On Sunday the Shubra El-Kheima Misdemeanours Court sentenced Muslim preacher Mohamed Abdullah, known as “Sheikh Mizo” to five years in prison on charges of contempt of the Islamic religion, state-media reported.
The TV preacher had faced public controversy over declaring that he was the “awaited Mahdi”, (Islam’s redeemer), calling on religious communities to follow him, among several other provocative religious interpretations—fatwas.
Sheikh Mizo had criticised Sahih Al-Bukhari, which is a collection of the sayings of Islam’s Prophet Muhammad, and made arguments about extra-marital relations, women’s dresses, and other topics.
Although the preacher was not necessarily presenting constructive perspectives on the Islamic religion, the crime known in the Penal Code’s article 98 as contempt of religion has been widely criticised by intellectuals and freedom of expression defenders in the past year.
The reason of their rejection of the law and demands to abolish the prison penalty was that writers, preachers, and intellectuals have been widely targeted for expressing their views, such as in the cases of Islamic researcher Islam El-Beheiry and female writer Fatima Naoot.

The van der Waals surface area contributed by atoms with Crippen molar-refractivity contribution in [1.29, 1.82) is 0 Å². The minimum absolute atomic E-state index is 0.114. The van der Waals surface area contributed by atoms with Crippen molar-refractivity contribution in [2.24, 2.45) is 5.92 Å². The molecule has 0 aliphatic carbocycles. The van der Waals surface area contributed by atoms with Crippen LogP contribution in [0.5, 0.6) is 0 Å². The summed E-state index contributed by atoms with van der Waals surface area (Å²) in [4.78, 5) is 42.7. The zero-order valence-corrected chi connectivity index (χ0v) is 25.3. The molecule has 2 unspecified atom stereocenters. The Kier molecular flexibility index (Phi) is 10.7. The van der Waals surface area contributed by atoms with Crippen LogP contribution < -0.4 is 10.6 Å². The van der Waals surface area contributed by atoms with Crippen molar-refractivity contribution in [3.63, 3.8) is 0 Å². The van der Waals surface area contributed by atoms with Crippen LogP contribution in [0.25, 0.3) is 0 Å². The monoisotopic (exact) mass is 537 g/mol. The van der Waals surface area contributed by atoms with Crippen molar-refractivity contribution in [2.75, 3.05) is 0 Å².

The first had also criticised Al-Bukhari, claiming to bring a new approach to religious teachings in response to calls repeatedly made by President Abdel Fattah Al-Sisi for the renewal of religious discourse. Faced by strong condemnations from Al-Azhar, El-Beheiry ended up with a reduced prison sentence, which he completed in November.
On the other hand, Naoot received a suspended six-month prison sentence after a lawyer filed a lawsuit against her accusing her of insulting the Islamic religion. Naoot had criticised the way Egyptians practice the ritual of sacrificing animal during Eid El-Adha, but was considered to have mocked an Islamic ritual.
Nonetheless, Sheikh Mizo did not receive as much support from those who defended the freedoms of El-Beheiry and Naoot, and TV hosts led a campaign against him, accusing him of madness. Moreover, in December, the prosecutor-general referred him to a psychiatric institution for a check up.